At issue was just what constituted an erotic dance, and whether proximity mattered. “Due to the well-financed nature of the industry, they [the entertainment industry] would hire dance experts, communications professors and anthropologists to testify,” Smith recalls. “I deposed one social anthropologist who had studied erotic dancing. Her opinion was that preventing the dancer from coming closer than 4 feet would destroy the ‘expressive nature of the dance.'” That was not what Smith wanted the judge to hear, and he had to play defense.

“Steve is one of the best lawyers I’ve gone up against,” says Gilbert Levy, who practices criminal defense and freedom-of-speech law in Seattle. Levy has been on the other side of the aisle from Smith on several adult-entertainment cases. “In the Bellevue case, on very short notice, he came up with an expert witness from Cornish [College of the Arts] who said that 4 feet was the same as face-to-face in terms of expression.”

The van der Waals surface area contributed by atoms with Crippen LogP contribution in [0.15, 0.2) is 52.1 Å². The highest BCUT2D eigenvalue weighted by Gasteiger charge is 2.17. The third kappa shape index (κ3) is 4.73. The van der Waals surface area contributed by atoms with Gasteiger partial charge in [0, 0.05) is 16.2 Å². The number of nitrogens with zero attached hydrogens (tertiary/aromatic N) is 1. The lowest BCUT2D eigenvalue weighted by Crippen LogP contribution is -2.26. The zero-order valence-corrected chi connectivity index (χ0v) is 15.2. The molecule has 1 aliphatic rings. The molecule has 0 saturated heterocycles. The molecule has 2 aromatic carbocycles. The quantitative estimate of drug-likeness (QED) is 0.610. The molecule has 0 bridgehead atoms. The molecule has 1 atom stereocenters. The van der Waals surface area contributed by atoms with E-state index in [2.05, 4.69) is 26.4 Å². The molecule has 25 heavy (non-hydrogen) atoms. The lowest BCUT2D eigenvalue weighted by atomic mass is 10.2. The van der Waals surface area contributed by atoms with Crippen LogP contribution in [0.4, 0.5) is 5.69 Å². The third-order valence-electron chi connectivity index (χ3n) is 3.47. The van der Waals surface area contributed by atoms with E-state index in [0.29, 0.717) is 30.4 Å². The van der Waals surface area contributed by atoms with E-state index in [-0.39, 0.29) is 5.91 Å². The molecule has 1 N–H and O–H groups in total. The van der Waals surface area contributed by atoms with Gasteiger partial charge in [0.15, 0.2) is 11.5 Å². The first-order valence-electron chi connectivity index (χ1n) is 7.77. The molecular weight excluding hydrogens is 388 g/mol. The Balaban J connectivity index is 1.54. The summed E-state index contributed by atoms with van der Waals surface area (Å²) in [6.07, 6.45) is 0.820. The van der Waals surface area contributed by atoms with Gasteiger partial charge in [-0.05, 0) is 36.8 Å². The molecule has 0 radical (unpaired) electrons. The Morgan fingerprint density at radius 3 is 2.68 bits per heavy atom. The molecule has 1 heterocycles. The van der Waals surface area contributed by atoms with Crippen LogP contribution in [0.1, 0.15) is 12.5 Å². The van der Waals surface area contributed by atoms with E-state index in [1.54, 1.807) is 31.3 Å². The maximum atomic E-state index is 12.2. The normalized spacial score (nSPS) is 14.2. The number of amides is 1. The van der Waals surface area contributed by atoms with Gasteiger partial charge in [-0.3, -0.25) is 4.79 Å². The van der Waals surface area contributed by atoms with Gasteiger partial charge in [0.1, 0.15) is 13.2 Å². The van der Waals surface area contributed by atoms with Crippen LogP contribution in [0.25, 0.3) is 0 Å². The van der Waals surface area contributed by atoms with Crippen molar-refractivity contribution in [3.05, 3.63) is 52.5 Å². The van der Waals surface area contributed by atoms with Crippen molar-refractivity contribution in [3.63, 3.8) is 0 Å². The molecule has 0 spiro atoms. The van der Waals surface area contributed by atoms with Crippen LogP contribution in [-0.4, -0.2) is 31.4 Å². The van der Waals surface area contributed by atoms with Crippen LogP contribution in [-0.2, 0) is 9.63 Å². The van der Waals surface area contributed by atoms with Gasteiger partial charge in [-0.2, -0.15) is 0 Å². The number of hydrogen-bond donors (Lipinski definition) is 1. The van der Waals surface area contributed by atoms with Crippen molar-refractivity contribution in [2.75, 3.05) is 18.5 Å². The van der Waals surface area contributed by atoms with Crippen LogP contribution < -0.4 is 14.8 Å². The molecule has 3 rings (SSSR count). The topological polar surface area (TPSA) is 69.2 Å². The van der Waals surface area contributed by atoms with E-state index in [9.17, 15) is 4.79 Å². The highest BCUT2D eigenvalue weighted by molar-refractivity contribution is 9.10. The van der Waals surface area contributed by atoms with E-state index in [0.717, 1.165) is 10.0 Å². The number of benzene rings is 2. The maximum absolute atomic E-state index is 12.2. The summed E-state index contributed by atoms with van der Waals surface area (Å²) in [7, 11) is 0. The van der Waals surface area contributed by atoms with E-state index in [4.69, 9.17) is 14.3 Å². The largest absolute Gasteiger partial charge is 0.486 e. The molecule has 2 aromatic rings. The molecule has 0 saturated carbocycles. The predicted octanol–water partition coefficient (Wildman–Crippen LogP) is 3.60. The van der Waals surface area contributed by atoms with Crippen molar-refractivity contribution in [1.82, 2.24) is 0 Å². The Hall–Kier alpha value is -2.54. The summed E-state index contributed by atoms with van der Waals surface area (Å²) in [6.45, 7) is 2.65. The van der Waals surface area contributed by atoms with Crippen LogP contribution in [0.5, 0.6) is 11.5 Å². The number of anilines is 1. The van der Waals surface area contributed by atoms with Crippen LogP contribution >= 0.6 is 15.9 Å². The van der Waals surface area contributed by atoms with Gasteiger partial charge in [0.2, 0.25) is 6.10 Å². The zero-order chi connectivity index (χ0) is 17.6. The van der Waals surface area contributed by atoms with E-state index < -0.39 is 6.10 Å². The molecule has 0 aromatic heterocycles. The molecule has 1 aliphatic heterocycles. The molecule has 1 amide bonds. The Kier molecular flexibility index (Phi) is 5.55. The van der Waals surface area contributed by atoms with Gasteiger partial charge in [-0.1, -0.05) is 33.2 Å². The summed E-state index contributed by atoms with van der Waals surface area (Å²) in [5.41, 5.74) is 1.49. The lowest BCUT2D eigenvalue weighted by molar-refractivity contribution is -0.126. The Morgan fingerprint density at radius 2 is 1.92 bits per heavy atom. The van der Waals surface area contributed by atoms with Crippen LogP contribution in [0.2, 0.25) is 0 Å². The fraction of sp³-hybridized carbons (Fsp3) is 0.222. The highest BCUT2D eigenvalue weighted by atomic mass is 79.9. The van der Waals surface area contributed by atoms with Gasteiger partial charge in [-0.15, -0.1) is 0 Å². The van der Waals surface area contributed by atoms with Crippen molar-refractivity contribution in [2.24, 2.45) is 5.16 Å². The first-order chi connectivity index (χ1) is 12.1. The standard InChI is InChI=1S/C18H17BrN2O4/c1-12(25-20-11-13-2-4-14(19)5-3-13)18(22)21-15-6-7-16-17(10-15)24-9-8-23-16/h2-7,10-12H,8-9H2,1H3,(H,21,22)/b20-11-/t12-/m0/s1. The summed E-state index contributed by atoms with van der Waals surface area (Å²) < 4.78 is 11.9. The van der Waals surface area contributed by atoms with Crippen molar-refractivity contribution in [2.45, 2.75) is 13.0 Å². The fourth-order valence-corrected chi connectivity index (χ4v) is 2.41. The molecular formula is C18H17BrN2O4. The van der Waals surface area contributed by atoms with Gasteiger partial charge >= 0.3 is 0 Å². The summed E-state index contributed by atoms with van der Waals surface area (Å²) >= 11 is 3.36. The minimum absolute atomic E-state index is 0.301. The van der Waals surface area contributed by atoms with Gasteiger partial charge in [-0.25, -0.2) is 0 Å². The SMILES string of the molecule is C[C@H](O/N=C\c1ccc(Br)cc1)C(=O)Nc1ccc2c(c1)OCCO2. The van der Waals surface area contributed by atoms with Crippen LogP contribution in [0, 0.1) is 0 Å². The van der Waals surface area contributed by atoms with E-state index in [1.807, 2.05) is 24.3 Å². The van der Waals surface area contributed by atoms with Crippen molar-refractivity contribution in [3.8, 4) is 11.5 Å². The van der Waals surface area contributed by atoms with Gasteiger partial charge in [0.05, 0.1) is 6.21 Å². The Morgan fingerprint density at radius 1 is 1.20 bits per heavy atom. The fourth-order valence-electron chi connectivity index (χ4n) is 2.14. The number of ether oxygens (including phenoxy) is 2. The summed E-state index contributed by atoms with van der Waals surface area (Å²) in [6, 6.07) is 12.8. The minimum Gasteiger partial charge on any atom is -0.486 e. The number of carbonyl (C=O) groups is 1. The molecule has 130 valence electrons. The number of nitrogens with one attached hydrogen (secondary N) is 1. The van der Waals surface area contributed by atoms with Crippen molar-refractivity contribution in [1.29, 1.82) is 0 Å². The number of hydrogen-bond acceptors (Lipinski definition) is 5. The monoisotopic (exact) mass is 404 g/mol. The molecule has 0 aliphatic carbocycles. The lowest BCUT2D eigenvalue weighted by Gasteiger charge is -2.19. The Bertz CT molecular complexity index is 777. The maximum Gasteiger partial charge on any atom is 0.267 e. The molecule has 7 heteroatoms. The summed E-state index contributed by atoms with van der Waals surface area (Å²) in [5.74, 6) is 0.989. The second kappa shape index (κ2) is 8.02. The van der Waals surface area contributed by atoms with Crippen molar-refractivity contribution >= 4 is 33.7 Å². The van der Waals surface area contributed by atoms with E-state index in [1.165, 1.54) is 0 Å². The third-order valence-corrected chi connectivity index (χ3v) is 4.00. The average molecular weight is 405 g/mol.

And while the aesthetics of eroticism might have been debatable, the decision was simple as far as Smith was concerned. “Free speech applies to strip-club dancers,” he says. “But rubbing up against a client isn’t free speech. It’s lewd contact.” Most judges agreed.

Levy has philosophical differences with that opinion, and with Smith’s clients. “A lot of people have moral objections to sexually oriented entertainment,” he says. “My personal belief is that people have a right to be left alone, as long as nothing bad happens.” Regardless of that profound difference of opinion, there’s a lot of mutual respect between Levy and Smith. “Steve writes well, understands the issues, and finds creative and interesting ways to present them. He’s tough—he’s a take-no-prisoners litigator. But I like him. He’s a gentleman and a class act.”